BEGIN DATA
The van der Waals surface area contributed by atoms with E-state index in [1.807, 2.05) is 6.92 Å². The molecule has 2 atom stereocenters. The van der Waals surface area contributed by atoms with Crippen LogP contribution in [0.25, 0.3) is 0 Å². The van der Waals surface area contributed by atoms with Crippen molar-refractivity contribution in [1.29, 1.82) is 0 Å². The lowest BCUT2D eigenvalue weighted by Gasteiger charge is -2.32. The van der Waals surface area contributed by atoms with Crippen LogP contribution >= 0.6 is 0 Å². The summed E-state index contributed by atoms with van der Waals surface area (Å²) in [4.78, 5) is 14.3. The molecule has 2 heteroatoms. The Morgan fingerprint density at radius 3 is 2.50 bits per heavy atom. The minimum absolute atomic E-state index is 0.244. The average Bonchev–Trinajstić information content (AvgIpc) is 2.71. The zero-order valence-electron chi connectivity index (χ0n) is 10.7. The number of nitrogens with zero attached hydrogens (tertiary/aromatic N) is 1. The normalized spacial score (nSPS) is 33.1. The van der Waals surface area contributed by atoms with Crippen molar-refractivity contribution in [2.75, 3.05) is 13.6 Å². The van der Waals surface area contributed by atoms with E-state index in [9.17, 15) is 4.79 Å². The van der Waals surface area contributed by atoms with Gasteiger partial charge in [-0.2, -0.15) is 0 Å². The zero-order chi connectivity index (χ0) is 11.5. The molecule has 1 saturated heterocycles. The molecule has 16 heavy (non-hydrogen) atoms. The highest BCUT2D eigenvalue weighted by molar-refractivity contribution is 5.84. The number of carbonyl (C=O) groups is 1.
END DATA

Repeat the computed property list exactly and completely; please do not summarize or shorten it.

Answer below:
The van der Waals surface area contributed by atoms with E-state index in [1.807, 2.05) is 6.92 Å². The molecule has 2 atom stereocenters. The van der Waals surface area contributed by atoms with Crippen LogP contribution in [0.25, 0.3) is 0 Å². The van der Waals surface area contributed by atoms with Crippen molar-refractivity contribution in [1.29, 1.82) is 0 Å². The lowest BCUT2D eigenvalue weighted by Gasteiger charge is -2.32. The van der Waals surface area contributed by atoms with Crippen LogP contribution >= 0.6 is 0 Å². The summed E-state index contributed by atoms with van der Waals surface area (Å²) in [4.78, 5) is 14.3. The molecule has 2 heteroatoms. The Morgan fingerprint density at radius 3 is 2.50 bits per heavy atom. The minimum absolute atomic E-state index is 0.244. The average Bonchev–Trinajstić information content (AvgIpc) is 2.71. The zero-order valence-electron chi connectivity index (χ0n) is 10.7. The number of nitrogens with zero attached hydrogens (tertiary/aromatic N) is 1. The normalized spacial score (nSPS) is 33.1. The van der Waals surface area contributed by atoms with Crippen molar-refractivity contribution in [2.75, 3.05) is 13.6 Å². The van der Waals surface area contributed by atoms with E-state index in [9.17, 15) is 4.79 Å². The van der Waals surface area contributed by atoms with Gasteiger partial charge in [-0.2, -0.15) is 0 Å². The zero-order chi connectivity index (χ0) is 11.5. The molecule has 1 saturated heterocycles. The molecule has 16 heavy (non-hydrogen) atoms. The highest BCUT2D eigenvalue weighted by molar-refractivity contribution is 5.84. The number of carbonyl (C=O) groups is 1.